Screen Time and the Young Child

According to the American Academy of Pediatrics, kids take in an average of SEVEN hours of media time a day!

At the same time, the AAP advises that children and teens should only engage in one to two hours of “high-quality content” entertainment media per day. Furthermore, children under two should not engage in television or other forms of entertainment media at all because of their rapidly developing brain.

These guidelines come from scientific research, showing that “excessive media use can lead to attention problems, school difficulties, sleep and eating disorders, and obesity. In addition, the Internet and cell phones can provide platforms for illicit and risky behaviors.”

We are living in a world where young children are getting their own smartphones, restaurants are placing gaming devices on tables, and daycare centers and schools use television as a part of routine instructional time. Avoiding entertainment media is impossible, and also not recommended. Instead, parents should establish clear boundaries on screen time for their children.

Setting time limits on media usage is a great place to start; however, quality is just as critical as quantity when it comes to screen time.  So, what is “high-quality?” A “high-quality” form of entertainment media emulates real-world social interactions, introduces educational concepts, and/or requires active participation on the part of the viewer.

Beware of some so-called educational games that are not considered “high-quality” because they are passive in nature and do not involve any engagement on your child’s part.  Some “non-educational” games, such as role playing games, encourage creativity and may be preferable to mindless entertainment such as Candy Crush. Facetime with Grandma can be considered quality media time because it emulates a real world social interaction.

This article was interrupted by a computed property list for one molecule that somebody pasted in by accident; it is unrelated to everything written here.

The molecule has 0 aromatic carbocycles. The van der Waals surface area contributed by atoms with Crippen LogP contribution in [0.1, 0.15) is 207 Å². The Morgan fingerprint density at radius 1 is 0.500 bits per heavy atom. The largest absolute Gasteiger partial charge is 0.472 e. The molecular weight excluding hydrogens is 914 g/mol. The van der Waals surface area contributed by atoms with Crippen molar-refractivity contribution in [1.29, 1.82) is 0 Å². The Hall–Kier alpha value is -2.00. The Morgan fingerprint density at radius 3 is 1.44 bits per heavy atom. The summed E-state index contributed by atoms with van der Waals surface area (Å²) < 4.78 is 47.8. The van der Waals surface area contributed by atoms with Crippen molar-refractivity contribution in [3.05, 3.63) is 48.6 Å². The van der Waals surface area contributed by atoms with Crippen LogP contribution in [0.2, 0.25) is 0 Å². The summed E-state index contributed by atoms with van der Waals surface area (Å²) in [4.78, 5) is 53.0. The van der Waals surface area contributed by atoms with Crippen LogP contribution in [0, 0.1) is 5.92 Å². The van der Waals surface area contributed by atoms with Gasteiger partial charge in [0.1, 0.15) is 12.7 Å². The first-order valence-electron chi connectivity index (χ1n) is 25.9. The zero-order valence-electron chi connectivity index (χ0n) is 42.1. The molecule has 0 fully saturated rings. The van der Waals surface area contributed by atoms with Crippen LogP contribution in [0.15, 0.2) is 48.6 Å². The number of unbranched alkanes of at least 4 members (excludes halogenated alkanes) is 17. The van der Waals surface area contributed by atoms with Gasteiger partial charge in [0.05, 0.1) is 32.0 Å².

This is not to say that the occasional mind numbing game should not be allowed. Just as you should try to get your child to choose healthier food options, you should try to get your child to choose higher quality entertainment when possible.

When it comes to choosing appropriate media, I ADORE Common Sense Media reviews. Their movie reviews analyze content based on positive messages, positive role models, violence, sex, language, consumerism, and drinking, drugs & smoking. They review app content based on ease of play, violence & scariness, sexy stuff, language, consumerism, and drinking, drugs, & smoking. Each category is rated on a scale of 1 to 5 and includes an in depth analysis of each category. There is even a section called “Families can talk about…” for each review that allows parents to make the most of media time.

When engaging in media with your child, make sure to have a dialogue with them about the media. Talk about central themes, characters, and scenarios from movies and television shows. Discuss strategies and educational content from apps and games. By taking an active part in your child’s media usage, you are extending the educational value of their screen time.

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